Submitted by Patrick on Wed, 04/08/2020 - 19:39
"Gates has proved there is a far easier path to political power, one that allows unelected billionaires to shape public policy in ways that almost always generate favorable headlines: charity.
"The result has been a new model of charity in which the most direct beneficiaries are sometimes not the world’s poor but the world’s wealthiest, in which the goal is not to help the needy but to help the rich help the needy.
"Through an investigation of more than 19,000 charitable grants the Gates Foundation has made over the last two decades, The Nation has uncovered close to $2 billion in tax-deductible charitable donations to private companies—including some of the largest businesses in the world, such as GlaxoSmithKline, Unilever, IBM, and NBC Universal Media—which are tasked with developing new drugs, improving sanitation in the developing world, developing financial products for Muslim consumers, and spreading the good news about this work."
Jeffrey Epstein had Bill's ear for a bit too.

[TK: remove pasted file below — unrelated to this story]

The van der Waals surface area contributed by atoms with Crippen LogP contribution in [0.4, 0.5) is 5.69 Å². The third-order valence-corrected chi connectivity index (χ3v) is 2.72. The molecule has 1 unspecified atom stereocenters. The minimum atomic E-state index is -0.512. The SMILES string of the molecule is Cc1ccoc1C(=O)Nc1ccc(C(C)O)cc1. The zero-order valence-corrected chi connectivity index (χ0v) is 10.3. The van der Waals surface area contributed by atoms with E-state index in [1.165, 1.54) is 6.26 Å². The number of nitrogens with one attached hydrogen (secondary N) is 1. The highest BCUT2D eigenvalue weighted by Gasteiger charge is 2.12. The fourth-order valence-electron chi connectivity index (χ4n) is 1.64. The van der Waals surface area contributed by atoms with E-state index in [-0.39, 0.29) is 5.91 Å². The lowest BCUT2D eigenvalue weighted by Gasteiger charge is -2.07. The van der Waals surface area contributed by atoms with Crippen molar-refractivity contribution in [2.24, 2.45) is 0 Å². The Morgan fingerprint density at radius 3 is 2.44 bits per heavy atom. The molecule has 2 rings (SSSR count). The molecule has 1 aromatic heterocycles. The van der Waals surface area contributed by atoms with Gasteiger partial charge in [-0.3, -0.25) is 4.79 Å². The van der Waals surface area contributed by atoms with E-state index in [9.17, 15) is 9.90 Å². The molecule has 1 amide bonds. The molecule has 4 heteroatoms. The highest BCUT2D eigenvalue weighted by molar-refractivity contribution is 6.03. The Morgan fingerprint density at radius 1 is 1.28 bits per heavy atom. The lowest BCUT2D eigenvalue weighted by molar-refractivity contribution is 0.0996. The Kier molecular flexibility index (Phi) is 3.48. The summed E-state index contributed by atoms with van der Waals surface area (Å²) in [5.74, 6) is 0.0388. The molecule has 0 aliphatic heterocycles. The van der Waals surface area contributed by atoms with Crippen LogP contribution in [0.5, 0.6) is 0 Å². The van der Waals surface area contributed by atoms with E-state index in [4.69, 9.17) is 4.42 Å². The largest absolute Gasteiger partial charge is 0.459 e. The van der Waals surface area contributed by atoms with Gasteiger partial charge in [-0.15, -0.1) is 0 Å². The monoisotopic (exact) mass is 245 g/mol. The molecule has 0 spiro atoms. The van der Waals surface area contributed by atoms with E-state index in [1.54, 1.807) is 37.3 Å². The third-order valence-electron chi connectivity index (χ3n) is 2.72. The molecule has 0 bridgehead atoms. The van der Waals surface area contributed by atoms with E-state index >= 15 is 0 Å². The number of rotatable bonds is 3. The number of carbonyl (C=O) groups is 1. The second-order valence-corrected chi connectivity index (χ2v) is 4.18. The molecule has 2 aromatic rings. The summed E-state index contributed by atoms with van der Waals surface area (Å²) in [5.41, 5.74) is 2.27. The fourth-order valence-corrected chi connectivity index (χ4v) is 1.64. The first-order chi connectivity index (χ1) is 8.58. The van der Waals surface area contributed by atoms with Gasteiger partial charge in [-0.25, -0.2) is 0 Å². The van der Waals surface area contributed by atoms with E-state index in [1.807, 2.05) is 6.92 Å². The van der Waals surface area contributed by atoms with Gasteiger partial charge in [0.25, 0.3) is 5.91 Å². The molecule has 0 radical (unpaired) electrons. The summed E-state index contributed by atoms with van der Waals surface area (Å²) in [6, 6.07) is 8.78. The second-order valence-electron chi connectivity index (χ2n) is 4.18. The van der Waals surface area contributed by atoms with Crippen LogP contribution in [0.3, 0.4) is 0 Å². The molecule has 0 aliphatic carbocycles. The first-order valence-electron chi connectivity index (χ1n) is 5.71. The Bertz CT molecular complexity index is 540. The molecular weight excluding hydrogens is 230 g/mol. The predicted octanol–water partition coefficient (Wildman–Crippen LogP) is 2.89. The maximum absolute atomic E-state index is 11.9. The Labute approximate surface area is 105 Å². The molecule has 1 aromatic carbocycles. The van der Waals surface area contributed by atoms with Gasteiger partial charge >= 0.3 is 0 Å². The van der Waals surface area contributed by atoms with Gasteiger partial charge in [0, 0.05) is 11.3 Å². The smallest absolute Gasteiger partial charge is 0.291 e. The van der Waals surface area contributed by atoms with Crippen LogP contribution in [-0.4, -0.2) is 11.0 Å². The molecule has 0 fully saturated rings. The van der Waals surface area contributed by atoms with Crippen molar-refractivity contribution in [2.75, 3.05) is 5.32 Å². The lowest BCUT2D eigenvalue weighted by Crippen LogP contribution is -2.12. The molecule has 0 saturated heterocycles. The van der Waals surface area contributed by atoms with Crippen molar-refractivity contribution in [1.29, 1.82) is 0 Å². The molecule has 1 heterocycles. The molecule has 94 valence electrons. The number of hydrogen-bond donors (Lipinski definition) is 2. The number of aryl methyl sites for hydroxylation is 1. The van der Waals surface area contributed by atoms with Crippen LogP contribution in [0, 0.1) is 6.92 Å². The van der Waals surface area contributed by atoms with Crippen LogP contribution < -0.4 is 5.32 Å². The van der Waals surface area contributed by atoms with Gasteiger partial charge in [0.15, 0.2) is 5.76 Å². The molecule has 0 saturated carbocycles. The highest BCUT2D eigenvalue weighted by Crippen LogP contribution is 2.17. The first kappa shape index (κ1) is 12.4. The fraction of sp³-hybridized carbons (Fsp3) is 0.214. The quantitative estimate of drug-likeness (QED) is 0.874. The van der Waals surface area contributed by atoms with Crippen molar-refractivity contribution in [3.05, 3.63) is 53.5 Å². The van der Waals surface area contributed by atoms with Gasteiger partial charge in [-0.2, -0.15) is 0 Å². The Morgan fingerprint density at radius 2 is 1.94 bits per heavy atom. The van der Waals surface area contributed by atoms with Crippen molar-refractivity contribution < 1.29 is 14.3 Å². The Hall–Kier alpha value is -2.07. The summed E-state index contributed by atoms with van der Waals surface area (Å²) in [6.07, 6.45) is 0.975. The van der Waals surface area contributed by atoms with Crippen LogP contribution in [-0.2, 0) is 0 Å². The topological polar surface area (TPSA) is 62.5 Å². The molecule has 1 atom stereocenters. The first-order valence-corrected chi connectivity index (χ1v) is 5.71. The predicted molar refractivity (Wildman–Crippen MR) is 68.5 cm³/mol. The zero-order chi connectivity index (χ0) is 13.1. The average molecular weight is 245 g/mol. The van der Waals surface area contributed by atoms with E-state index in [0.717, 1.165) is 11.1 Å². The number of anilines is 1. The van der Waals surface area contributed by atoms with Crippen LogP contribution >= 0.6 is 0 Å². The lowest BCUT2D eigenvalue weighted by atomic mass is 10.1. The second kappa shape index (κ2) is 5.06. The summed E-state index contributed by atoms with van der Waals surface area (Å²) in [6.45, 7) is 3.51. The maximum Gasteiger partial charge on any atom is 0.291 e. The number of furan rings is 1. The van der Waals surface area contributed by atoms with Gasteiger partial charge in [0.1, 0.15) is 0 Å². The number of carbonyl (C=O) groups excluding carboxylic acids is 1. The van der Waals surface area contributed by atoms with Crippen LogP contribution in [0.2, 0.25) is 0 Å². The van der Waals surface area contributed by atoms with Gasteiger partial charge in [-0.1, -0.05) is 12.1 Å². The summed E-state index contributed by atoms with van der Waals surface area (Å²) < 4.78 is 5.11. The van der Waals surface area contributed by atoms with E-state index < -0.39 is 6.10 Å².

"At a certain point, however, the Philanthropy Roundtable seems primarily to serve the private interests of billionaires like the Gateses and Koch who use charity to influence public policy, with limited oversight and substantial public subsidies."
Yep, tax-exempt foundations are some of the biggest silent influencers of modern society. The Rockefeller Foundation and Bill & Melinda Gates Foundation have very sketchy histories when examined closely.
Twiggy Forrest's Mindaroo Foundation is one I've got my eye on at the moment as their cashless welfare system seems to me to be a blueprint for a universal living wage (ie. welfare) wherein all transactions are surveilled. It has showed harm reduction capabilities in some communities, but there are ethical questions about personal freedoms being eroded that seem to have been glossed over.
I would be very surprised if Andrew Forrest isn't set to benefit in a major way should his system become the adopted method for servicing the welfare requirements of the potential million-plus new permanently unemployed wards of state this recession is about to throw at us.